In my "Why Smart Phones Aren't" series (1), I had expressed my hope that I would actually see a phone that is truly smart in my lifetime.
I challenged people to re-think what a phone should be and recommended that as a prime directive a phone should be "Respectful to its owner first."
Seems that I and Joe Liau are not the only two voices in the forest here. Bunnie Huang has weighed in with an excellent video along a similar theme.
Though the video is not about Ubuntu Phone (2), it should be. The Ubuntu Phone has begun to change the world, but we still have a ways to go. Perhaps spreading the idea that current market-leading phones are a "waste of life" will help.
Let's continue to disrupt an industry that has needed a good shake for at least a decade. Spreading this information helps.
I just returned from a large, well managed conference in Portland (you know the one), and this was one of the ideas that stood out as excellent, at least in my opinion: Sticker Table!
People leave stickers, take stickers, and see stickers. It's a great way to give your project more visibility and it's also a great way to see what other projects are around, and possibly even at the show/conference.
Have you seen anything at recent shows that made you say, "Wow! Great idea." Please share in the comments or shoot an email to randall at ubuntu dot com.
On Sunday night (June 21st), the friendly folks that bring you Ubuntu, Juju, LXD, and a whole bunch of other goodness are hosting a special, pre-Dockercon event that's all about service modelling, orchestration, and making all the container-y Docker-y stuff work well with in the DevOps world.
Interested in systems architecture and design? This event is for you.
We have an panel of industry luminaries assembled to discuss things like:
- What is the importance of service modelling?
- What does orchestration really mean in real-world terms?
- Where is the management of complex systems headed?
Expect lively discussion, debate, and a healthy dose of the future.
Additionally, we'll have lightning talks before the panel,
Best of all, it's free and light refreshments will be provided.
Register now! We're almost out of space...
Hope to see you there.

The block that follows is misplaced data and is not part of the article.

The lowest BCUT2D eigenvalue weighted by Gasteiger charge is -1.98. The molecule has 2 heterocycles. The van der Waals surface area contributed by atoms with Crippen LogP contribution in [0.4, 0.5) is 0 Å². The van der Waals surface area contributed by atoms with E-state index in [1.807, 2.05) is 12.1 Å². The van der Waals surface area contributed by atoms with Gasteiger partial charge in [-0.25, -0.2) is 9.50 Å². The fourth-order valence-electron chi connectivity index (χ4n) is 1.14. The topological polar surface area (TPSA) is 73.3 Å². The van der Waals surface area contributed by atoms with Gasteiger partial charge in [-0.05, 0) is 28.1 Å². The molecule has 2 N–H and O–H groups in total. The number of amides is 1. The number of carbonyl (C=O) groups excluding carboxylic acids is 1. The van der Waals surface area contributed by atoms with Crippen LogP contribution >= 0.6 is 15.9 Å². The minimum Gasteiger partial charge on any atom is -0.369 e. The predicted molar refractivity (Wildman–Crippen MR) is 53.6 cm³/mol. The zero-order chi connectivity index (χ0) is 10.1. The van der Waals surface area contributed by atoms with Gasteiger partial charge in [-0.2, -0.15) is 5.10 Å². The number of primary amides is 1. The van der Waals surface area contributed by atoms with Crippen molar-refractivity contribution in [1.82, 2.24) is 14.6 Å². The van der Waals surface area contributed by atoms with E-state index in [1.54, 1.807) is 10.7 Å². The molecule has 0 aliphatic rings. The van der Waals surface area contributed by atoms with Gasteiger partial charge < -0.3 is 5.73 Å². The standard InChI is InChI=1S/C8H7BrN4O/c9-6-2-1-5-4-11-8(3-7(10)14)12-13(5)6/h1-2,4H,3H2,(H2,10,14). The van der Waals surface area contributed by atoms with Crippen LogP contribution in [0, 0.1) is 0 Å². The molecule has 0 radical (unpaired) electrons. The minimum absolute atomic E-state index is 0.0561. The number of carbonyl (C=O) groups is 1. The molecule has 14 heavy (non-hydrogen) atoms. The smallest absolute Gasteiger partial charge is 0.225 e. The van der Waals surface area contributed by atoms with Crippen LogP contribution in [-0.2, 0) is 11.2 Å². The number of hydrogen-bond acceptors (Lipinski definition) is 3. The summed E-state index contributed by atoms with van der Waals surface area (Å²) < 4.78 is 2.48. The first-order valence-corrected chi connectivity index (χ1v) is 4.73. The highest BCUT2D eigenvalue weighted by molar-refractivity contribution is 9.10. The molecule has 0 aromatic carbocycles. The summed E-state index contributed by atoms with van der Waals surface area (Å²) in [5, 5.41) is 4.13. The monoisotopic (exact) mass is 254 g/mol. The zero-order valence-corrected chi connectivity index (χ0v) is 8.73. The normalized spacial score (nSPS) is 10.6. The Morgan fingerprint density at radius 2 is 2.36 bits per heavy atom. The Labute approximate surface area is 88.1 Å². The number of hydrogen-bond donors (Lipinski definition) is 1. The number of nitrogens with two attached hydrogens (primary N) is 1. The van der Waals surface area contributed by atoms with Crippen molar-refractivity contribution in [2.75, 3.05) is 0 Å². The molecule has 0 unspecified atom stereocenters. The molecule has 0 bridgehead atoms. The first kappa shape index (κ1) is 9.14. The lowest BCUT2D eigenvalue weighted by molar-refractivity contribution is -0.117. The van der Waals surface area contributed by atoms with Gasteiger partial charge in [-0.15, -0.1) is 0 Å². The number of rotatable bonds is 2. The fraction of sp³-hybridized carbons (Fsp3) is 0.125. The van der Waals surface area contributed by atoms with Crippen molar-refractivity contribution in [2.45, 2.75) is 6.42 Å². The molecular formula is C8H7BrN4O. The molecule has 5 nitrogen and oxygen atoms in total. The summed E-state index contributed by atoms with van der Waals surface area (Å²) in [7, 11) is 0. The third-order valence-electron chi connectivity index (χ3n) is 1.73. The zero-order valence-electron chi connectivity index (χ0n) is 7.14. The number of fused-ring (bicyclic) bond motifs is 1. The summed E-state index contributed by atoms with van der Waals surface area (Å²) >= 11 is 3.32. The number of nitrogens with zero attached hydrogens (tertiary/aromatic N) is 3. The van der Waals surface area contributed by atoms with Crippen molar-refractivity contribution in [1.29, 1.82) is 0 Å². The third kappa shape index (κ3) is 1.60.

If you have no idea what this world of Docker, containers, orchestration, etc. etc. is all about, then I recommend a couple of articles to get your wheels turning:
If you are in (or can get to) San Francisco today (Tuesday June 16th) at 8pm, I hope you'll drop in to our social event to discover a really easy way to get Big Data solutions deployed onto your favourite public or private cloud. Meet the wonderful Canonical and Ubuntu folks that work on Juju and Big Data.
Though it's a social, we'll have a special guest appearance by our now famous Orange Box.
We're calling this event "Mine & Mingle". It starts at 8pm. Tickets are free. Register here:
Today, Ubuntu Vancouver is proud to release our newest ubuntu-themed cocktail: the Juju Charmer!
The Juju Charmer cocktail has been meticulously crafted to meet the highest quality standards of the Juju Charmers team and community Charmers everywhere. After a full development cycle including rigorous testing, an alpha, and a beta, and numerous reviews we've refined this cocktail to match the quality and consistency that one would expect from the best Charms. Best practices distilled and mixed!
We've also worked extra hard to ensure that the taste and colour of this beautiful cocktail is something that you, your friends, and your family can enjoy regardless of whether they've ever heard of ubuntu or juju.
In fact, when you enjoy a Juju Charmer together, you might just find that they get quite curious about the world's friendliest and most collaborative development project. They may even get curious enough to sample the freedom that you enjoy every day, thanks to ubuntu and juju.